The Road from Aleppo to Argentina

BUENOS AIRES — Imagine how terrifying life is for an 8-year-old who has to swallow pills to fall asleep, because the bombing a few blocks away has gotten so bad.

That’s just one example Guadalupe Rodrigo offers to describe what it’s like to grow up in Aleppo right now.

The 41-year-old Argentine nun has lived in the embattled Syrian city — the country’s largest, and a rebel bastion — for the past four years, since before the war broke out.

A Catholic missionary, she works with the Christian community there. Syria’s Christian community is one of the oldest in the world.

Sister Guadalupe will go back to Aleppo this month to continue her religious mission, after taking a brief trip home to visit family in Argentina’s San Juan city.

She has no illusions about what she’ll return to, and she understands well why millions are fleeing the country.

“Children use the verb ‘to rain’ to refer to [missile] strikes,” says the nun. “‘It rained 40 today,’ they would say,” as if commenting on the weather.

In mid-2012, seemingly overnight, she says Aleppo residents started to see military planes overhead and tanks rolling along the streets of the city.

Since then, “the permanent state of asphyxia never ended. People are waiting for death in their homes.”

The United Nations children’s agency warned in July that half a million people in Aleppo were struggling to get enough water to survive. Amid heatwaves reaching 108 degrees, Syrian families are stuck in a city with dry taps and frequent power cuts.

With time and experience, most Syrians and humanitarian volunteers have learned how to gauge the distance and intensity of blasts and clashes. They learn which streets and roads are often targeted by explosions, and the routes to walk instead.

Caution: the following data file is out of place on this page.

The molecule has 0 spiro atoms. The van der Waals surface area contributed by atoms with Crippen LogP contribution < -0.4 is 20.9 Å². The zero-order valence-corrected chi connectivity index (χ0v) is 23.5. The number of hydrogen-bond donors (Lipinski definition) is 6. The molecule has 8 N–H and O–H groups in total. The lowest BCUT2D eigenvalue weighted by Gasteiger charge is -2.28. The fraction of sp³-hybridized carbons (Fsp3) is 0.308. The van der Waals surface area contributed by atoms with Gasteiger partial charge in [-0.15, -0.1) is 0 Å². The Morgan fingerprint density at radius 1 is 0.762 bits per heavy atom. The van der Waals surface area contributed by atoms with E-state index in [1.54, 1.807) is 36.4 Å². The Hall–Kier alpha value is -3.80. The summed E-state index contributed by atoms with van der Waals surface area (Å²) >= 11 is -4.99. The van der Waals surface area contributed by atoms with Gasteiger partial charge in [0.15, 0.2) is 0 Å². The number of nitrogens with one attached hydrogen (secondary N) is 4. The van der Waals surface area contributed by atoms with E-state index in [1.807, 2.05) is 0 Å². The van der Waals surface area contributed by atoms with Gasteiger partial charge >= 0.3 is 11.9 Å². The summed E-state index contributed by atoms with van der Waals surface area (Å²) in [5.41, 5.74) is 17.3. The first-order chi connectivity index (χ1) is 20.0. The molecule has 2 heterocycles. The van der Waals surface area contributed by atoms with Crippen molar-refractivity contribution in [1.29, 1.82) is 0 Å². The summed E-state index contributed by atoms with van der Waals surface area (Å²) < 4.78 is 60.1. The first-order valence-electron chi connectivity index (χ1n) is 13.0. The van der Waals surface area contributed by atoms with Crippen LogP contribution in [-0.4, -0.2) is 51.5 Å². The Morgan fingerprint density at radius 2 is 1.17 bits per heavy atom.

But there are still so many deaths that corpses are organized by district and hour, Sister Guadalupe says. For example: “District Suleiman, bombing at 10:42 a.m.”

“This is not a movie. This has been our daily life for the past four years,” says the nun. “We did not live a single day in peace and silence.”

The severe damage and destruction has pushed more than 4 million Syrians to settle in neighboring states and abroad. They make up the largest group of recorded refugees since 4.6 million Afghans fled their homeland in 1992, according to United Nations data. (That’s not even counting the millions of Syrians displaced from their homes but still inside the country.)

While most Syrian refugees are looking to settle in the Middle East or Europe, some have made their way to countries as far as Argentina, Sister Guadalupe’s home country. The South American nation has been praised for its open-immigration policies, but the voyage from Syria is long and expensive, and refugee visas must be sponsored by relatives or Argentine citizens already in the country.

The cost of living in Argentina is also high, meaning it attracts refugees of means. Just 268 Syrian refugees and 52 Syrian asylum-seekers were registered here as of June 30, according to figures from Argentina’s National Commission for Refugees (CONARE).

Regardless of their finances, each refugee is fleeing excruciating violence back home. And for each one, Argentina represents a chance to start over in safety. Here are a few of their stories.

This photo story was published in Global Post on October 2, 2015. Link here


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